Trivalent Actinide and Lanthanide Separations Using Extraction Chromatography
Jennifer Shusterman, University of California, Berkeley
The effective separation of trivalent actinides and lanthanides is one of the key steps in partitioning spent nuclear fuel and legacy waste for better stewardship of these materials. Thus far the process has been hindered by the chemical and physical similarities of these elements. I have explored the separation properties of the DGA (N,N,N’,N’-tetra-n-octyldiglycolamide) extraction chromatography resin for this application. Although the trivalent actinides and lanthanides are similar in most respects, they do exhibit slightly different complexation behavior with the DGA ligand in acidic media, making the resin a promising choice for successful procedures. Both hydrochloric and nitric acid of varying concentrations have been explored as eluents to determine the role of the acid in binding and the cause of the binding differences. Based on these differences in complexation, I have designed a procedure to separate Eu(III), Am(III), and Cm(III) from La(III), and have achieved successful separations of all three metals from the La(III). Experiments are currently being conducted for a separation of Eu(III) from Am(III), a process that directly models the fuel processing stage to remove trivalent actinides from trivalent lanthanides, which are some of the heavy fission products present in the spent fuel. In parallel, I am developing a separation of Cm(III) from Am(III) as a final partitioning stage for the trivalent actinides.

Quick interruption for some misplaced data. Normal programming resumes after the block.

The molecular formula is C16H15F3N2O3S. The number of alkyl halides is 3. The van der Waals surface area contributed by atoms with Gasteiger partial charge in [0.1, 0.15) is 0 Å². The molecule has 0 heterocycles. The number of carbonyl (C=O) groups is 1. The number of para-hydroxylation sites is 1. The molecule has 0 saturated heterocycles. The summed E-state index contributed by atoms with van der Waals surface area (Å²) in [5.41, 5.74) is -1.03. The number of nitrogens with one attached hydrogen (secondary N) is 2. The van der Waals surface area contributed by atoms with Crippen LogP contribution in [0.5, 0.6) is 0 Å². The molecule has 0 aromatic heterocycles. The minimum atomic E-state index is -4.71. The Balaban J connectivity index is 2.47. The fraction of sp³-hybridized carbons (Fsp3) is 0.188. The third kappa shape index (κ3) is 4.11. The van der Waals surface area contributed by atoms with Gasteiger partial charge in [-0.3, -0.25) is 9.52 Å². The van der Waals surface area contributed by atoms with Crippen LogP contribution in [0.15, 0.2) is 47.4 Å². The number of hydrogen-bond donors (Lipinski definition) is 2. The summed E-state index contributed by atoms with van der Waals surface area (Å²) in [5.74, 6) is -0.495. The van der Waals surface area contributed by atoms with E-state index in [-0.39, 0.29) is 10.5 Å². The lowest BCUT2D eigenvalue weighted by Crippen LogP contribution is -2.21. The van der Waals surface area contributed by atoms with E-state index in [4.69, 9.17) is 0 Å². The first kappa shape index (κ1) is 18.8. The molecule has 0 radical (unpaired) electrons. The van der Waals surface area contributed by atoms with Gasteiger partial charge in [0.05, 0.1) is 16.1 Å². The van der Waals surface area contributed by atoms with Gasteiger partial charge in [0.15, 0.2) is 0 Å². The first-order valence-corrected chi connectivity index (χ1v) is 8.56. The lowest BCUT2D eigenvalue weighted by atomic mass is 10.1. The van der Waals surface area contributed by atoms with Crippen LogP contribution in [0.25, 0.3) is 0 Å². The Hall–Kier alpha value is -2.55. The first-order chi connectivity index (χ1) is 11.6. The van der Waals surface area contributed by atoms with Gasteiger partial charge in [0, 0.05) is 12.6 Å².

Abstract Author(s): J. A. Shusterman and H. Nitsche